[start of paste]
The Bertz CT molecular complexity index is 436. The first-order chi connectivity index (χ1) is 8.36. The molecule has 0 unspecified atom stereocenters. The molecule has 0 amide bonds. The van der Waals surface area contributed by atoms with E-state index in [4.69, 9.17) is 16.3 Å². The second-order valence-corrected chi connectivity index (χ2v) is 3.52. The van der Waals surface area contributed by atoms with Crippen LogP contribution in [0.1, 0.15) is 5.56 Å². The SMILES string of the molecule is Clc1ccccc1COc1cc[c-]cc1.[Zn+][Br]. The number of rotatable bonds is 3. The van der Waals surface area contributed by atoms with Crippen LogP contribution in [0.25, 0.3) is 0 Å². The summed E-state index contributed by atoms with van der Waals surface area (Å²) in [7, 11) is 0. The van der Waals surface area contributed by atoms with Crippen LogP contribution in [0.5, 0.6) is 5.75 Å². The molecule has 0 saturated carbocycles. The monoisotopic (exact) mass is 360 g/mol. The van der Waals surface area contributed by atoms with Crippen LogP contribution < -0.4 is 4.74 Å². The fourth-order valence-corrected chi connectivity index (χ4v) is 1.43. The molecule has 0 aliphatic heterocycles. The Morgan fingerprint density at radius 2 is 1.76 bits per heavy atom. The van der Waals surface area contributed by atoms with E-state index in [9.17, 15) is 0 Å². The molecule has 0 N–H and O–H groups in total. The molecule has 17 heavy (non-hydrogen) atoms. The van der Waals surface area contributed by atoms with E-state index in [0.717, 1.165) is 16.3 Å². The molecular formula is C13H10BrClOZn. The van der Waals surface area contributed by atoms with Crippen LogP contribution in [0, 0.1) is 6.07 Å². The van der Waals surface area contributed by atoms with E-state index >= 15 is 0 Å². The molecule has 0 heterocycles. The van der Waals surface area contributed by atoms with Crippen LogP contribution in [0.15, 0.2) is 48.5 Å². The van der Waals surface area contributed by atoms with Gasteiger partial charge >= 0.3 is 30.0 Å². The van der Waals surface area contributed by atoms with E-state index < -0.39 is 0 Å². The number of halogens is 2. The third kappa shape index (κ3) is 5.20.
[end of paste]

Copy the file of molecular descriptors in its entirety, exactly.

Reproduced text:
The Bertz CT molecular complexity index is 436. The first-order chi connectivity index (χ1) is 8.36. The molecule has 0 unspecified atom stereocenters. The molecule has 0 amide bonds. The van der Waals surface area contributed by atoms with E-state index in [4.69, 9.17) is 16.3 Å². The second-order valence-corrected chi connectivity index (χ2v) is 3.52. The van der Waals surface area contributed by atoms with Crippen LogP contribution in [0.1, 0.15) is 5.56 Å². The SMILES string of the molecule is Clc1ccccc1COc1cc[c-]cc1.[Zn+][Br]. The number of rotatable bonds is 3. The van der Waals surface area contributed by atoms with Crippen LogP contribution in [0.25, 0.3) is 0 Å². The summed E-state index contributed by atoms with van der Waals surface area (Å²) in [7, 11) is 0. The van der Waals surface area contributed by atoms with Crippen LogP contribution in [0.5, 0.6) is 5.75 Å². The molecule has 0 saturated carbocycles. The monoisotopic (exact) mass is 360 g/mol. The van der Waals surface area contributed by atoms with Crippen LogP contribution < -0.4 is 4.74 Å². The fourth-order valence-corrected chi connectivity index (χ4v) is 1.43. The molecule has 0 aliphatic heterocycles. The Morgan fingerprint density at radius 2 is 1.76 bits per heavy atom. The van der Waals surface area contributed by atoms with E-state index in [9.17, 15) is 0 Å². The molecule has 0 N–H and O–H groups in total. The molecule has 17 heavy (non-hydrogen) atoms. The van der Waals surface area contributed by atoms with E-state index in [0.717, 1.165) is 16.3 Å². The molecular formula is C13H10BrClOZn. The van der Waals surface area contributed by atoms with Crippen LogP contribution in [0, 0.1) is 6.07 Å². The van der Waals surface area contributed by atoms with E-state index >= 15 is 0 Å². The molecule has 0 heterocycles. The van der Waals surface area contributed by atoms with Crippen LogP contribution in [0.15, 0.2) is 48.5 Å². The van der Waals surface area contributed by atoms with Gasteiger partial charge >= 0.3 is 30.0 Å². The van der Waals surface area contributed by atoms with E-state index < -0.39 is 0 Å². The number of halogens is 2. The third kappa shape index (κ3) is 5.20.